domestic violence, abuse and people concept - man beating helpless woman at home

FAMILY harm has reared its ugly head, with December’s statistics a harrowing reflection of a decade full of hurt.

A massive 267 incidents of family harm were reported to Eastern Bay police in December alone, and with numbers rising by 12 percent annually many in the country experience this first-hand.

Nationally, every four minutes the police are called to a family harm-related incident.

“The Eastern Bay of Plenty contributes an unhealthy chunk of New Zealand’s shocking family violence statistics,” Eastern Bay of Plenty family harm prevention manager Sergeant Dave Beattie said.

“I am part of many agencies, government and NGOs that are asking the same question, ‘when is this going to slow down?’ When will this hurt, and the harm being done to whanau within our community stop?”

Hapaitia te Oranga Tangata- Safe and effective justice, is a cross-sector initiative set up to transform the criminal justice system, and a significant amount of work has been done to address these questions.

“People told us that services directed at family violence are too fragmented, under- resourced, often poorly targeted and ineffective,” a report by Hapaitia te Oranga Tangata, titles, He Waka Roimata, transforming our criminal justice system, notes.

The report echoes sentiments Mr Beattie shared about family violence, including the strain it has on smaller rural communities.

“Not all communities have equal access to the services that do exist, for example, we heard rural people often struggle to access services,” the report states.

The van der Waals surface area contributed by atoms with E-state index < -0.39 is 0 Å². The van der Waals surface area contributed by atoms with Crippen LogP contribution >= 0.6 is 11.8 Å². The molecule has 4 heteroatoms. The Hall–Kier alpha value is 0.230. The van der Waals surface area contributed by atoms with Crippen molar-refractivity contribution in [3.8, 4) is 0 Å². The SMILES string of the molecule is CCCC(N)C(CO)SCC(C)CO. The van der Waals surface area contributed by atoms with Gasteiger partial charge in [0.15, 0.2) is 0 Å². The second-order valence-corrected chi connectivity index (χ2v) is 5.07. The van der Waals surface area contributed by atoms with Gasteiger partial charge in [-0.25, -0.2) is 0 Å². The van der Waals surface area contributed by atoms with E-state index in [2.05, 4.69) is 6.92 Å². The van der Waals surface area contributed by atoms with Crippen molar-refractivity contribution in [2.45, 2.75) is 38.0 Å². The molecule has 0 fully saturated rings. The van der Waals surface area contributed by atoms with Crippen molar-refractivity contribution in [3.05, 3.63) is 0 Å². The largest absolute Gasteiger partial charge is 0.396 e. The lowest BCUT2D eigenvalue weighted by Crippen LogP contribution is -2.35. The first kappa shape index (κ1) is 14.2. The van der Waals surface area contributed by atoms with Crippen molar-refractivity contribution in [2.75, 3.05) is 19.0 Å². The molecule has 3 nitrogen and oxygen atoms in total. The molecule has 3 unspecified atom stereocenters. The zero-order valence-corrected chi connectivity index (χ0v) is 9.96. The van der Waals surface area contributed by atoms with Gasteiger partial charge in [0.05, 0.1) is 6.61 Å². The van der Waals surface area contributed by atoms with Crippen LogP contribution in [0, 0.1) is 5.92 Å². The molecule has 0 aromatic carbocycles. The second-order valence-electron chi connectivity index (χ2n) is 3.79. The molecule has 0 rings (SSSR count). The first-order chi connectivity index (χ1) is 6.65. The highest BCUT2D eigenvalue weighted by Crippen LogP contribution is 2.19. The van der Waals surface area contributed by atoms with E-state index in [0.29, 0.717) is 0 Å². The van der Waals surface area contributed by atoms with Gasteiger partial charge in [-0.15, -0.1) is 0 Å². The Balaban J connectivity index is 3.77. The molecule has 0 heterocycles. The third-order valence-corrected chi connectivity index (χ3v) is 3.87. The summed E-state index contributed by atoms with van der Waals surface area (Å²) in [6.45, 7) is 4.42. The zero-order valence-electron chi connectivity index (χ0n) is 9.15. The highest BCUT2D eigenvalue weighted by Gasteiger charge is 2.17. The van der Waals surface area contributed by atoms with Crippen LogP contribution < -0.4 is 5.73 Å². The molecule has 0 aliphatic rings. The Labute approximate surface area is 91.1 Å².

About 40 percent of homicide in New Zealand is family violence related, and Maori are four times more likely to be killed by family violence than non-Maori.

Family Works family violence response co-ordinator Rachel Rangikouta said although resources were available for those effected by family violence, there were still gaps to be addressed, particularly working with men.

“There are some gaps, and most of the help that they provide is for women but without working with the men, nothing is really going to change.

“It can be hard for those who are looking for help that haven’t been court directed yet,” Ms Rangikouta said.

Mr Beattie has worked in the family harm sector for 12 years, and these most recent statistics had sparked outrage from Eastern Bay first responders.

“Make 2020 a year of change if the past few years have contained too much sadness with violence in the home,” he said.

“It’s the beginning of a new year and it’s the beginning of a new decade and people need to ask themselves; do they want another decade of this?” Mr Beattie said.

He Waka Roimata notes it is not easy to walk away from family violence.

“Family violence has been described as both ‘very simple and very complicated’. It is simple, because most people agree that violence in families should not be tolerated.

“However, it is complicated because (among other things) it speaks to our beliefs about relationships and gender, about who should be responsible for family and whanau wellbeing in our communities and how public and private resources should be used,” the report said.

With new programmes on the horizon, Ms Rangikouta said the crux of their work was to keep whanau safe.

“This new programme is hoping to catch the men and women in these situations and to keep families safe, and to help them to change,” she said.

“What part of aroha is that coming from. What good can come from this violence and what is it teaching the next generation?

“When does this end, how much blood needs to be on the floor before the story is over?” Mr Beattie said.

Where to reach out if you need help:

  • Family Works 3071133 – Family counselling, Women’s (WAVE) and children’s (Restore) programme
  • Ngati Awa Social and Health Services (07) 3060096 – Family support
  • Whanau Awhina Women’s Refuge (07) 3085531
  • Tuhoe Hauora (07) 3129874 – Family support
  • Tuwharetoa Ki Kawerau Hauora (07) 3238025
    Family support, non-violence programme for men, family violence team
  • Tautoko Mai 0800227233 – Sexual Assault Support Service
  • Whakatane Police (07) 3085255 – Family Harm Team
  • Shine 0508744633 – Family and Domestic Violence Helpline
  • It’s not OK 0800456450 – Domestic Violence Helpline
  • Women’s Refuge Crisisline 0800733843 – Women’s Refuge Helpline